Roller rink culture has changed little since those days in the 1970s. Here were young parents shod in sneakers, leading a tiny skated tot between them around the rink. And there were the 5-year olds clinging to the security of the wall railing, making one lap last ten minutes. A bit more advanced were the free-ranging 8-year olds thumping to the floor in front of me with the unpredictability of leaf bags tumbling from a moving pickup truck. There was the knot of 12 year-old girls skating a few laps before heading to the snack bar for gossip.
Finally there was a group of older teenage boys, athletically beautiful skaters, all. They floated around the rink with rubbery grace, left arms draped across the smalls of their backs as they cross-stepped through the tight turns. They skated forwards or backwards, changing direction like a school of fish, they played catch with a nerf football as they skated and – what’s this? – pulled cell phones from baggy jeans pockets to text message in the dim darkness. The only teen I saw fall had been watching his phone instead of his skates. The others picked him up, laughing so hard he fell again before he’d traveled three feet.
Lisa Poledna had told me her main regret in closing the rink was that this loyal group of teen customers would no longer have a safe, fun place to hang out. She said owning the rink had taught her that she wanted to find a way to keep working with kids, helping them stay out of trouble. Some of the remarkable skaters I saw that day not only virtually grew up at the rink, they held jobs there. They were losing not only a hangout, but a paycheck, too.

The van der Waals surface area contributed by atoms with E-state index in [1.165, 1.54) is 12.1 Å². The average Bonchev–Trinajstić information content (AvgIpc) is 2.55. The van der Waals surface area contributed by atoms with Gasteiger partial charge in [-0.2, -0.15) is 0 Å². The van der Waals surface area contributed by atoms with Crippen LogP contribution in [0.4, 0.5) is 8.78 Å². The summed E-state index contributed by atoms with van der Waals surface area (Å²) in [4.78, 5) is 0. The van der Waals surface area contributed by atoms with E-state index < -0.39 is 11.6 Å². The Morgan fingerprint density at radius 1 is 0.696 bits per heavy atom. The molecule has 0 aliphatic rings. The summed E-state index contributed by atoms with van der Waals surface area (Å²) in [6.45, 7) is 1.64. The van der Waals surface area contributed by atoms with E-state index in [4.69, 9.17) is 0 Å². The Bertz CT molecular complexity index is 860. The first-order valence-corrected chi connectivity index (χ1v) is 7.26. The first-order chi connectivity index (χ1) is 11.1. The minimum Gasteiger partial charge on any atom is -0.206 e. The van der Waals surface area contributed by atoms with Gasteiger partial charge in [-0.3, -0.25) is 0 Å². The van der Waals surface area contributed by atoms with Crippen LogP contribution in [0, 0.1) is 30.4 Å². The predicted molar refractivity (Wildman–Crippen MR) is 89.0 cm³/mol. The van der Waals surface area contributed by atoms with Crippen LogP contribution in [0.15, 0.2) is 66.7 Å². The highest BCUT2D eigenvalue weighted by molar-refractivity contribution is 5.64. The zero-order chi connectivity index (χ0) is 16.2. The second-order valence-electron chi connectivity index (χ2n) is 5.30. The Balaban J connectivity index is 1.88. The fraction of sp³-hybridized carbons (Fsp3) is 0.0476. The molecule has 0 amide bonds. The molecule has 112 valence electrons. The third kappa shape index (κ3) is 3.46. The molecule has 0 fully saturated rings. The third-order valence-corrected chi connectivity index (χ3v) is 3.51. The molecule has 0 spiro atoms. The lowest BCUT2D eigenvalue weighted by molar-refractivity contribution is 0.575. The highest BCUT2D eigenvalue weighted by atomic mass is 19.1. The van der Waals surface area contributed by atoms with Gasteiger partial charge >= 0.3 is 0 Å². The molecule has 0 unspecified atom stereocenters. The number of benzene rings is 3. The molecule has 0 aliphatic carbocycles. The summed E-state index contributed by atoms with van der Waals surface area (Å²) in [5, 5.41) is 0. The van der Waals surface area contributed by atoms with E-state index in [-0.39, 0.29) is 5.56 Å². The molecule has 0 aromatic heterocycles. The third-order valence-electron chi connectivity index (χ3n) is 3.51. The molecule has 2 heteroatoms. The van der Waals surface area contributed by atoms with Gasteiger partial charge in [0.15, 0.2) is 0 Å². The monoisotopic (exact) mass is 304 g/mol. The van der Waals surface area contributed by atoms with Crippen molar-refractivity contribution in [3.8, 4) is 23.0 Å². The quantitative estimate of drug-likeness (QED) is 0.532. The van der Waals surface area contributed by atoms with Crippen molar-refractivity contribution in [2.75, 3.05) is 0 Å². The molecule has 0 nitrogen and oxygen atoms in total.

No one seems to regret the closure more than Poledna. “I want to let people know we aren’t closing because anyone did anything wrong. I just hope they can appreciate that they had skating for five more years than if we hadn’t bought the rink,” she said. Poledna has another reason for regret. She grew up in Laramie and was once one of those teenage skaters herself. “I got my first boyfriend here,” she said.
After more than two hours of skating counterclockwise, listening to the music of my youth sampled by hip-hoppers and cautiously finessing my scissor-step into a scissor-kick, I was poetry on eight wheels with two rubber stoppers. I could dodge tumbling children and errant nerf balls without falling or slamming into the side railing. I could go fast enough down the back stretch that the breeze blew through my hair. For a few beautiful hours that afternoon I wasn’t fifty, clumsy and blistered. For just a little while, I was fifteen and beautiful under the light of the mirror ball. That’s what it’s all about.